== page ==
K. D. Sethna

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K.D. Sethna
Born(1904-11-26)26 November 1904
Died29 June 2011(2011-06-29) (aged 106)
Sri Aurobindo Ashram, Pondicherry, India
Pen nameAmal Kiran
OccupationPoet, scholar, writer, philosopher, and cultural critic
NationalityIndian

Kaikhosru Danjibuoy Sethna (26 November 1904 – 29 June 2011) was an Indian poet, scholar, writer, philosopher, and cultural critic. He published more than 50 books. He was also known as Amal Kiran.

Childhood[edit]

Sethna was born as a Parsi in Bombay on 25 November 1904. His father was a physician and specialist eye surgeon. He was a voracious reader and also a bit of a writer, giving his son a lot of support in developing his talents.

At the age of two and half, Sethna suffered a polio infection crippling his left foot. Three years later, when several therapeutic efforts had failed, his father took him to London for a corrective operation after which Sethna was able to walk straight again, though with a slight limp. [1]

Youth and education[edit]

Sethna received his early education at the reputed St. Xavier’s College, a Roman Catholic institution run by foreign Jesuit priests. He practically grew up with English as his mother tongue and was less fluent in Parsi Gujarati, also spoken at home.

He began his literary career very early, publishing book reviews in newspapers and magazines. His first book, titled Parnassians, appeared in 1924. It was a collection of essays on the works of H. G. Wells, George Bernard Shaw, Gilbert Keith Chesterton and Thomas Hardy. When one of Sethna’s well-wishers sent a copy of the book to Wells, the latter is reported to have commented, “the young man will go far.”[2]

His spiritual journey[edit]

As a College student, Sethna started reading books on Hatha Yoga and Raja Yoga and especially the works of Swami Vivekananda. He also met a saint in Bombay and a yogi in Maharashtra and felt inspired through these meetings.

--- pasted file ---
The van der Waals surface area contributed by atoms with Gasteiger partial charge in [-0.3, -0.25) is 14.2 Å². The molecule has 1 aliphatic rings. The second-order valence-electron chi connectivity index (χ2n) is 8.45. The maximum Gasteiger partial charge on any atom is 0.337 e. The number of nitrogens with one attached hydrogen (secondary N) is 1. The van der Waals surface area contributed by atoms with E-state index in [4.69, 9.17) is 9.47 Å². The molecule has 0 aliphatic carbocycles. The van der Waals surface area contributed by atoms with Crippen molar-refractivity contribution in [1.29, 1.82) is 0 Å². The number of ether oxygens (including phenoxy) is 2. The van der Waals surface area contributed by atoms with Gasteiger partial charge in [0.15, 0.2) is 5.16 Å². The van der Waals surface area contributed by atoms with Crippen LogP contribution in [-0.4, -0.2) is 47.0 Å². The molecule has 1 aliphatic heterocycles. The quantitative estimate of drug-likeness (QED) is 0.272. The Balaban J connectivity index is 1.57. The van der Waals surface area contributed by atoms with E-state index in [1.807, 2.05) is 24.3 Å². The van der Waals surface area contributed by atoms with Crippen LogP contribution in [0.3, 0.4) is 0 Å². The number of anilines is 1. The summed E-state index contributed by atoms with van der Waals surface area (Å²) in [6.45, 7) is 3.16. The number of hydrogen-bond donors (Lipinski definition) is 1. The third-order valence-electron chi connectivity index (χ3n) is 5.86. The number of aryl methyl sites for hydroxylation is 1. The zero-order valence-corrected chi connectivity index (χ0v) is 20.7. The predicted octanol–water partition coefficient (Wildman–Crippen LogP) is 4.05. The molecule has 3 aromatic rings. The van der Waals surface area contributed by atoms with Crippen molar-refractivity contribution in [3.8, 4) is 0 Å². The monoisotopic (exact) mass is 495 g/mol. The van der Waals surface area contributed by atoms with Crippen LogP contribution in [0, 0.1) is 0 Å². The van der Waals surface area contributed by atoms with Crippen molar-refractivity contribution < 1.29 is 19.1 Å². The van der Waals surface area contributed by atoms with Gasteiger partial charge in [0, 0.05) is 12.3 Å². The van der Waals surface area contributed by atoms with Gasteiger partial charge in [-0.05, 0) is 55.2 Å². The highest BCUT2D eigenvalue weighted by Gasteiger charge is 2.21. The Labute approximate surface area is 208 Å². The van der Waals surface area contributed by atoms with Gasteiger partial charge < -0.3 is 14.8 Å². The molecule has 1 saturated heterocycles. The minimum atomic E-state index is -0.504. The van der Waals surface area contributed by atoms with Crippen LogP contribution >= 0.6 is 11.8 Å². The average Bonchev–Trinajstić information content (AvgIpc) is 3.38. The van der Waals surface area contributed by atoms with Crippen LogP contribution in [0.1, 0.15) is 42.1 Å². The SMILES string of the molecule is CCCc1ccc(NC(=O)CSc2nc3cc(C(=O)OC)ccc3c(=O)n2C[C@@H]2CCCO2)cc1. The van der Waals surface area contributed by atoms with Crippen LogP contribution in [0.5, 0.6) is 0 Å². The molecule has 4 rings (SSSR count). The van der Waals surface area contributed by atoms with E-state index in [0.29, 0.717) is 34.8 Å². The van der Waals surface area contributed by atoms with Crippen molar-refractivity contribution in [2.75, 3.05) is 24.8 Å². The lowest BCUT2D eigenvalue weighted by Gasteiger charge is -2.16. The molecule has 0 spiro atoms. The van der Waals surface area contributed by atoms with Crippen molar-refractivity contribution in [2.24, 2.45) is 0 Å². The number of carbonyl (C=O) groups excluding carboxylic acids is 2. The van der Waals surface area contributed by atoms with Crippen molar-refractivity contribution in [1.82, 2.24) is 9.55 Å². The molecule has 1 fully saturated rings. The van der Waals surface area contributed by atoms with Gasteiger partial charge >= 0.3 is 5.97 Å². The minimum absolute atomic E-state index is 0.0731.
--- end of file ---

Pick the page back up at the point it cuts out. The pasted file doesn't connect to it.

Some time later Sethna came to know about Sri Aurobindo from a Theosophist and also discovered an article on the Sri Aurobindo Ashram which he read with great interest. After having married his long-term girl friend Daulat, they decided to go to Pondicherry for visiting Sri Aurobindo and the Mother (Mirra Alfassa).[3]

Joining the Sri Aurobindo Ashram[edit]

Sethna and his wife arrived in the Ashram in December 1927. After having met the Mother and Sri Aurobindo, he decided to join the Ashram along with his wife, who was renamed “Lalita”, which is a name of one of Radha’s companions. Sethna received from Sri Aurobindo the new name “Amal Kiran”, meaning “Pure Ray”.

As a first work Sethna was given the task of managing the Ashram stores, looking after the various practical needs of the members. Much of his free time he dedicated to developing his poetry, regularly sending his numerous creations to Sri Aurobindo for getting his opinion and corrections. In 1936 Sri Aurobindo started sending him his handwritten texts of his literary main work Savitri: A Legend and a Symbol for typing. As a result, there also followed a correspondence on Sri Aurobindo’s spiritual poetry, discussing its peculiar characteristics, its style and planes of inspiration.

Some time in 1937, Sethna and his wife got divorced, and he married Sehra, a friend of his youth from Bombay. She remained his companion until her death in 1980.[4]

Mother India[edit]

In 1949, the journal Mother India was started by the Ashram. Its purpose was to discuss current topics, both National and International, from a viewpoint which was in line with Sri Aurobindo’s thought, although it was not directly meant to be his mouthpiece. Sethna was appointed its editor, and he sent all his political articles for approval to Sri Aurobindo. However, after Sri Aurobindo’s departure in 1950 the Mother advised Sethna not to touch directly on politics.

The articles were not only on Sri Aurobindo and his yoga, but also included many other topics in the field of literature, culture and art. The authors were, apart from the editor himself, other members of the Ashram or followers of Sri Aurobindo and sometimes also outsiders.[5]

Literary works[edit]

Apart from his contributions in Mother India, Sethna also occasionally published articles in other journals and wrote more than fifty books on Sri Aurobindo, the Mother, integral Yoga, poetry, science, philosophy, ancient Indian history and other subjects. His great sense of humour came out in his title Light and Laughter.[6]

Sethna was born a Parsi-Zoroastrian, but discontinued its practice after becoming a disciple of Sri Aurobindo. He celebrated his 100th birthday in 2004. At the time of his death, at the age of 106, he was one of the world's oldest living authors. The last few years of his life he had stayed at the Ashram Nursing Home.[7][8]

Literature[edit]

  • P. Raja (2018), K.D. Sethna. New Delhi, Sahitya Akademi. ISBN 9788126052837

Partial bibliography[edit]

References[edit]

  1. ^ P. Raja (2018), pp. 6-9
  2. ^ P. Raja (2018), pp. 10-12
  3. ^ P. Raja (2018), pp. 13-21
  4. ^ P. Raja (2018), pp. 22-45
  5. ^ P. Raja (2018), p. 47
  6. ^ P. Raja (2018), p.6, 65
  7. ^ D.A. (6 December 2004). "Celebrating a century: A genius celebrates his first hundred years". The Hindu. Retrieved 4 April 2013.
  8. ^ P. Raja (2018), p.66

External links[edit]